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Practical Anti-fascism? The ‘Aid Spain’ Campaigns in North-East England, 1936–39

  • Lewis H. Mates

Abstract

‘When the fighting broke out on 18 July [1936] it is probable that every anti-Fascist in Europe felt a thrill of hope. For here, at last, apparently, was democracy standing up to Fascism. For years past the so-called democratic countries had been surrendering to Fascism at every step. […] It seemed — possibly it was — the turning of the tide.’1 So wrote George Orwell about the Spanish military revolt, backed by two of Europe’s fascist powers, Italy and Germany, against the Spanish popular front government.2 However, the national leadership of the ‘official’ (i.e. non-communist) British labour movement advocated support for the right-wing National’ government’s policy of non-intervention in Spain. By denying the Republic’s right under international law to buy arms for self-defence, this agreement effectively aided the rebels. Though the labour movement eventually reversed its policy, the national leadership took little positive action in support of the Republic.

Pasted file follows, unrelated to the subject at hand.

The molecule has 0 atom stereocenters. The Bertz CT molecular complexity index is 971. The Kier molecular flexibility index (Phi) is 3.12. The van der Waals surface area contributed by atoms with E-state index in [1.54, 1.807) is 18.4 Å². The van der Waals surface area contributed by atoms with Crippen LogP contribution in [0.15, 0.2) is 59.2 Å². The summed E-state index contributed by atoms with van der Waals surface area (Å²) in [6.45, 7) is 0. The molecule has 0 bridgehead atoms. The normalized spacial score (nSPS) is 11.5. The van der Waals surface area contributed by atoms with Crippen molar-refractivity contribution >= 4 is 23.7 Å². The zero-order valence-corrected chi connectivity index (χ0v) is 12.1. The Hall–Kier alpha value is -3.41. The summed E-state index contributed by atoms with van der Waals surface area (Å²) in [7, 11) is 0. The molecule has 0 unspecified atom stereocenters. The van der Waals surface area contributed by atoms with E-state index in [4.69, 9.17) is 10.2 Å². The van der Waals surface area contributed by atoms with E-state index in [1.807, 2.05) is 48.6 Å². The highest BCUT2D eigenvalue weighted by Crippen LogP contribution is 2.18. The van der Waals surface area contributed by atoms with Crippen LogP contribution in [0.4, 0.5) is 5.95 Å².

Keywords

Labour Movement British Government Labour Party National Leadership Refugee Child 
These keywords were added by machine and not by the authors. This process is experimental and the keywords may be updated as the learning algorithm improves.

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Notes

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Copyright information

© Palgrave Macmillan, a division of Macmillan Publishers Limited 2005

Authors and Affiliations

  • Lewis H. Mates

There are no affiliations available

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